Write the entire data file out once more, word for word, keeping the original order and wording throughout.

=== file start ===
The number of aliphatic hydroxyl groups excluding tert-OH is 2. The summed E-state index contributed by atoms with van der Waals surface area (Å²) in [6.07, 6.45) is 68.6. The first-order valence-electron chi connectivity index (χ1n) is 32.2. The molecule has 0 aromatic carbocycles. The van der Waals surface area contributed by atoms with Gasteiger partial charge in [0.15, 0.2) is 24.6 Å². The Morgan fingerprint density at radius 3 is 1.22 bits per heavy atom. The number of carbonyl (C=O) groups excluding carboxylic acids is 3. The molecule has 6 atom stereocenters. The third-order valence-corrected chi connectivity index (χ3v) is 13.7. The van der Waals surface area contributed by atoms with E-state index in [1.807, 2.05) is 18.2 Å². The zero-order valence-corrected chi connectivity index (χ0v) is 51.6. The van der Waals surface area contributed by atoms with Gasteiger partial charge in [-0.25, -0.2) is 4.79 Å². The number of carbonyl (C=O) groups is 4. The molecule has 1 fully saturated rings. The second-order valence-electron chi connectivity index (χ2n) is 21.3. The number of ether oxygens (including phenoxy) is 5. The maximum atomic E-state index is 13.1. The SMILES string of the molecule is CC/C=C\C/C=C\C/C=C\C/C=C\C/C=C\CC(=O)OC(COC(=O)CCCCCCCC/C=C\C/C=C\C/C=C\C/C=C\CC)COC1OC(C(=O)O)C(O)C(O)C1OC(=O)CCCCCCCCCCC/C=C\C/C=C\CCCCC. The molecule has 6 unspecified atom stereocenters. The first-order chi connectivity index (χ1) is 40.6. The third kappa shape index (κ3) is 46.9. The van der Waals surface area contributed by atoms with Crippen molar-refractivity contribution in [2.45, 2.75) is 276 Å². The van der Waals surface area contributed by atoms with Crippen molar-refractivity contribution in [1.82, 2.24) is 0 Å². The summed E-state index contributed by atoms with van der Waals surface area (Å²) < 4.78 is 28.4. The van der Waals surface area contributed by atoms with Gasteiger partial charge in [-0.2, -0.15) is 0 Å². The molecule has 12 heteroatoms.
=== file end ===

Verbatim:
The number of aliphatic hydroxyl groups excluding tert-OH is 2. The summed E-state index contributed by atoms with van der Waals surface area (Å²) in [6.07, 6.45) is 68.6. The first-order valence-electron chi connectivity index (χ1n) is 32.2. The molecule has 0 aromatic carbocycles. The van der Waals surface area contributed by atoms with Gasteiger partial charge in [0.15, 0.2) is 24.6 Å². The Morgan fingerprint density at radius 3 is 1.22 bits per heavy atom. The number of carbonyl (C=O) groups excluding carboxylic acids is 3. The molecule has 6 atom stereocenters. The third-order valence-corrected chi connectivity index (χ3v) is 13.7. The van der Waals surface area contributed by atoms with E-state index in [1.807, 2.05) is 18.2 Å². The zero-order valence-corrected chi connectivity index (χ0v) is 51.6. The van der Waals surface area contributed by atoms with Gasteiger partial charge in [-0.25, -0.2) is 4.79 Å². The number of carbonyl (C=O) groups is 4. The molecule has 1 fully saturated rings. The second-order valence-electron chi connectivity index (χ2n) is 21.3. The number of ether oxygens (including phenoxy) is 5. The maximum atomic E-state index is 13.1. The SMILES string of the molecule is CC/C=C\C/C=C\C/C=C\C/C=C\C/C=C\CC(=O)OC(COC(=O)CCCCCCCC/C=C\C/C=C\C/C=C\C/C=C\CC)COC1OC(C(=O)O)C(O)C(O)C1OC(=O)CCCCCCCCCCC/C=C\C/C=C\CCCCC. The molecule has 6 unspecified atom stereocenters. The first-order chi connectivity index (χ1) is 40.6. The third kappa shape index (κ3) is 46.9. The van der Waals surface area contributed by atoms with Crippen molar-refractivity contribution in [2.45, 2.75) is 276 Å². The van der Waals surface area contributed by atoms with Crippen molar-refractivity contribution in [1.82, 2.24) is 0 Å². The summed E-state index contributed by atoms with van der Waals surface area (Å²) < 4.78 is 28.4. The van der Waals surface area contributed by atoms with Gasteiger partial charge in [-0.2, -0.15) is 0 Å². The molecule has 12 heteroatoms.